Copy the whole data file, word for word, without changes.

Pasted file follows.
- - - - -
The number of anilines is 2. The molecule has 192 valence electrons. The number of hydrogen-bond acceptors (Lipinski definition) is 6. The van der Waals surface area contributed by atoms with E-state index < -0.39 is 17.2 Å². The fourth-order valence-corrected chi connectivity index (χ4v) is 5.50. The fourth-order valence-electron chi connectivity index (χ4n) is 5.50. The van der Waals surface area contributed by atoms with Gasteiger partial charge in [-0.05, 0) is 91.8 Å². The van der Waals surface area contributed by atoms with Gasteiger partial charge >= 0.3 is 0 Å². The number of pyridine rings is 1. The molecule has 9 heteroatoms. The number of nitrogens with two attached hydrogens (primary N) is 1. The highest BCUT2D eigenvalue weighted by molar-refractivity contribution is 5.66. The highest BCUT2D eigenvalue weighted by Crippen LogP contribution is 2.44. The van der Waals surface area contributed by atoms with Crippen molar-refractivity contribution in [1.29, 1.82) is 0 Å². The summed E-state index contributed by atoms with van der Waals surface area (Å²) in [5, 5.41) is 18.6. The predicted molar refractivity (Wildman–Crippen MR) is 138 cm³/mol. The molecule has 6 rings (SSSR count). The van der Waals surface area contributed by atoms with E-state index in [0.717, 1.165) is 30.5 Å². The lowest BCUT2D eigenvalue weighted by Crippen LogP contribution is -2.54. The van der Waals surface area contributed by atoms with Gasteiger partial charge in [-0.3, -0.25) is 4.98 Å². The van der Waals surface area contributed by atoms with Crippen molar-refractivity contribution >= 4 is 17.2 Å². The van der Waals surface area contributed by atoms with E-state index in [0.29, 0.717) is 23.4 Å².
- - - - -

The number of anilines is 2. The molecule has 192 valence electrons. The number of hydrogen-bond acceptors (Lipinski definition) is 6. The van der Waals surface area contributed by atoms with E-state index < -0.39 is 17.2 Å². The fourth-order valence-corrected chi connectivity index (χ4v) is 5.50. The fourth-order valence-electron chi connectivity index (χ4n) is 5.50. The van der Waals surface area contributed by atoms with Gasteiger partial charge in [-0.05, 0) is 91.8 Å². The van der Waals surface area contributed by atoms with Gasteiger partial charge >= 0.3 is 0 Å². The number of pyridine rings is 1. The molecule has 9 heteroatoms. The number of nitrogens with two attached hydrogens (primary N) is 1. The highest BCUT2D eigenvalue weighted by molar-refractivity contribution is 5.66. The highest BCUT2D eigenvalue weighted by Crippen LogP contribution is 2.44. The van der Waals surface area contributed by atoms with Crippen molar-refractivity contribution in [1.29, 1.82) is 0 Å². The summed E-state index contributed by atoms with van der Waals surface area (Å²) in [5, 5.41) is 18.6. The predicted molar refractivity (Wildman–Crippen MR) is 138 cm³/mol. The molecule has 6 rings (SSSR count). The van der Waals surface area contributed by atoms with E-state index in [0.717, 1.165) is 30.5 Å². The lowest BCUT2D eigenvalue weighted by Crippen LogP contribution is -2.54. The van der Waals surface area contributed by atoms with Gasteiger partial charge in [-0.3, -0.25) is 4.98 Å². The van der Waals surface area contributed by atoms with Crippen molar-refractivity contribution >= 4 is 17.2 Å². The van der Waals surface area contributed by atoms with E-state index in [0.29, 0.717) is 23.4 Å².